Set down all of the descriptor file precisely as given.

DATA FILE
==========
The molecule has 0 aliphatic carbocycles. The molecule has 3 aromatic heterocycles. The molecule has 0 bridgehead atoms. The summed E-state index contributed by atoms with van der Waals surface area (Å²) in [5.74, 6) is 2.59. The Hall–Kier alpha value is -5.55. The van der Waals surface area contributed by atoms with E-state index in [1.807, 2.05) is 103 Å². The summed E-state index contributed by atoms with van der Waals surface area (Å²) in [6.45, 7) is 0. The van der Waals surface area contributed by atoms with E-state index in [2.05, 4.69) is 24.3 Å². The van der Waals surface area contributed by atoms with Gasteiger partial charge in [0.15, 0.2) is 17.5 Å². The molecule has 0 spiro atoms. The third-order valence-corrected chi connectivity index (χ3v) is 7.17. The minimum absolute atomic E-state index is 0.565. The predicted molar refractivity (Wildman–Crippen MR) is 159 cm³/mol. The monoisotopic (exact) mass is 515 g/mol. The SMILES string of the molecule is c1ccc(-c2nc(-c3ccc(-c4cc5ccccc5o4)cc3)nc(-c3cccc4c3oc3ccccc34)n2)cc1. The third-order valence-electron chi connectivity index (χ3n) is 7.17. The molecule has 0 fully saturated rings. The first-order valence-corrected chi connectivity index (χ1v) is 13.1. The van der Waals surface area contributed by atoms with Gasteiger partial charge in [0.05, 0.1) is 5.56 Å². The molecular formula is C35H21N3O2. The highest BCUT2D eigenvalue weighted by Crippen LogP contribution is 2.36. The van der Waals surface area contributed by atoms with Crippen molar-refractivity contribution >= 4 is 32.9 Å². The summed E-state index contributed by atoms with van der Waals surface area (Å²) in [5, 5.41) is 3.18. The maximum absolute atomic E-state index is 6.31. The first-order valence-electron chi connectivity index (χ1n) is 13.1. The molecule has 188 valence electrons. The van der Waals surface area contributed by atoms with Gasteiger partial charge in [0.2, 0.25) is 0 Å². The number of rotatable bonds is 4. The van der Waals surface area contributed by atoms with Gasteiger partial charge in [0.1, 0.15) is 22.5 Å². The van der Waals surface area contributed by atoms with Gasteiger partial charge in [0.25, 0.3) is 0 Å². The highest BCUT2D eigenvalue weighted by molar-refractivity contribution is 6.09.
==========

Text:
The molecule has 0 aliphatic carbocycles. The molecule has 3 aromatic heterocycles. The molecule has 0 bridgehead atoms. The summed E-state index contributed by atoms with van der Waals surface area (Å²) in [5.74, 6) is 2.59. The Hall–Kier alpha value is -5.55. The van der Waals surface area contributed by atoms with E-state index in [1.807, 2.05) is 103 Å². The summed E-state index contributed by atoms with van der Waals surface area (Å²) in [6.45, 7) is 0. The van der Waals surface area contributed by atoms with E-state index in [2.05, 4.69) is 24.3 Å². The van der Waals surface area contributed by atoms with Gasteiger partial charge in [0.15, 0.2) is 17.5 Å². The molecule has 0 spiro atoms. The third-order valence-corrected chi connectivity index (χ3v) is 7.17. The minimum absolute atomic E-state index is 0.565. The predicted molar refractivity (Wildman–Crippen MR) is 159 cm³/mol. The monoisotopic (exact) mass is 515 g/mol. The SMILES string of the molecule is c1ccc(-c2nc(-c3ccc(-c4cc5ccccc5o4)cc3)nc(-c3cccc4c3oc3ccccc34)n2)cc1. The third-order valence-electron chi connectivity index (χ3n) is 7.17. The molecule has 0 fully saturated rings. The first-order valence-corrected chi connectivity index (χ1v) is 13.1. The van der Waals surface area contributed by atoms with Gasteiger partial charge in [0.05, 0.1) is 5.56 Å². The molecular formula is C35H21N3O2. The highest BCUT2D eigenvalue weighted by Crippen LogP contribution is 2.36. The van der Waals surface area contributed by atoms with Crippen molar-refractivity contribution >= 4 is 32.9 Å². The summed E-state index contributed by atoms with van der Waals surface area (Å²) in [5, 5.41) is 3.18. The maximum absolute atomic E-state index is 6.31. The first-order valence-electron chi connectivity index (χ1n) is 13.1. The molecule has 188 valence electrons. The van der Waals surface area contributed by atoms with Gasteiger partial charge in [0.2, 0.25) is 0 Å². The number of rotatable bonds is 4. The van der Waals surface area contributed by atoms with Gasteiger partial charge in [0.1, 0.15) is 22.5 Å². The van der Waals surface area contributed by atoms with Gasteiger partial charge in [0.25, 0.3) is 0 Å². The highest BCUT2D eigenvalue weighted by molar-refractivity contribution is 6.09.